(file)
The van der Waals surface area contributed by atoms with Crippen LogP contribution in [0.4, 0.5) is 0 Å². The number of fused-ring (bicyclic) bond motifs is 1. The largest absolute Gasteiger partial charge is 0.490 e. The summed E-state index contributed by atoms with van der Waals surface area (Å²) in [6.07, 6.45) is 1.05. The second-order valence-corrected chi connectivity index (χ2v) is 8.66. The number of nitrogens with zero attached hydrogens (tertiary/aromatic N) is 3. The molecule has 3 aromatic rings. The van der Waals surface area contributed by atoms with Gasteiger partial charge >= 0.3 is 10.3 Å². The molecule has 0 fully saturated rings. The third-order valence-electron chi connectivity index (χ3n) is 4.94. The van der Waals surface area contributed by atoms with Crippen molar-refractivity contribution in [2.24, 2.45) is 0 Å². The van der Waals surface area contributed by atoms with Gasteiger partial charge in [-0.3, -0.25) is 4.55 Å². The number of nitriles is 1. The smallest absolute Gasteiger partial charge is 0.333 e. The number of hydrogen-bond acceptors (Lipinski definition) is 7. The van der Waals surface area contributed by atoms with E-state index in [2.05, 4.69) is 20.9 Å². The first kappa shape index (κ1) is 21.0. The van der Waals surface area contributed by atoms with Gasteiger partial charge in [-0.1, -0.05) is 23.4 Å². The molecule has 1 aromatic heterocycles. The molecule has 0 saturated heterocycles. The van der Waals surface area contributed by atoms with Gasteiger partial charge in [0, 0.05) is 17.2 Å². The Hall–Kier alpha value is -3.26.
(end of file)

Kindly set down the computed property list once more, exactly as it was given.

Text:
The van der Waals surface area contributed by atoms with Crippen LogP contribution in [0.4, 0.5) is 0 Å². The number of fused-ring (bicyclic) bond motifs is 1. The largest absolute Gasteiger partial charge is 0.490 e. The summed E-state index contributed by atoms with van der Waals surface area (Å²) in [6.07, 6.45) is 1.05. The second-order valence-corrected chi connectivity index (χ2v) is 8.66. The number of nitrogens with zero attached hydrogens (tertiary/aromatic N) is 3. The molecule has 3 aromatic rings. The van der Waals surface area contributed by atoms with Gasteiger partial charge >= 0.3 is 10.3 Å². The molecule has 0 fully saturated rings. The third-order valence-electron chi connectivity index (χ3n) is 4.94. The van der Waals surface area contributed by atoms with Crippen molar-refractivity contribution in [2.24, 2.45) is 0 Å². The van der Waals surface area contributed by atoms with Gasteiger partial charge in [-0.3, -0.25) is 4.55 Å². The number of nitriles is 1. The smallest absolute Gasteiger partial charge is 0.333 e. The number of hydrogen-bond acceptors (Lipinski definition) is 7. The van der Waals surface area contributed by atoms with E-state index in [2.05, 4.69) is 20.9 Å². The first kappa shape index (κ1) is 21.0. The van der Waals surface area contributed by atoms with Gasteiger partial charge in [-0.1, -0.05) is 23.4 Å². The molecule has 1 aromatic heterocycles. The molecule has 0 saturated heterocycles. The van der Waals surface area contributed by atoms with Gasteiger partial charge in [0, 0.05) is 17.2 Å². The Hall–Kier alpha value is -3.26.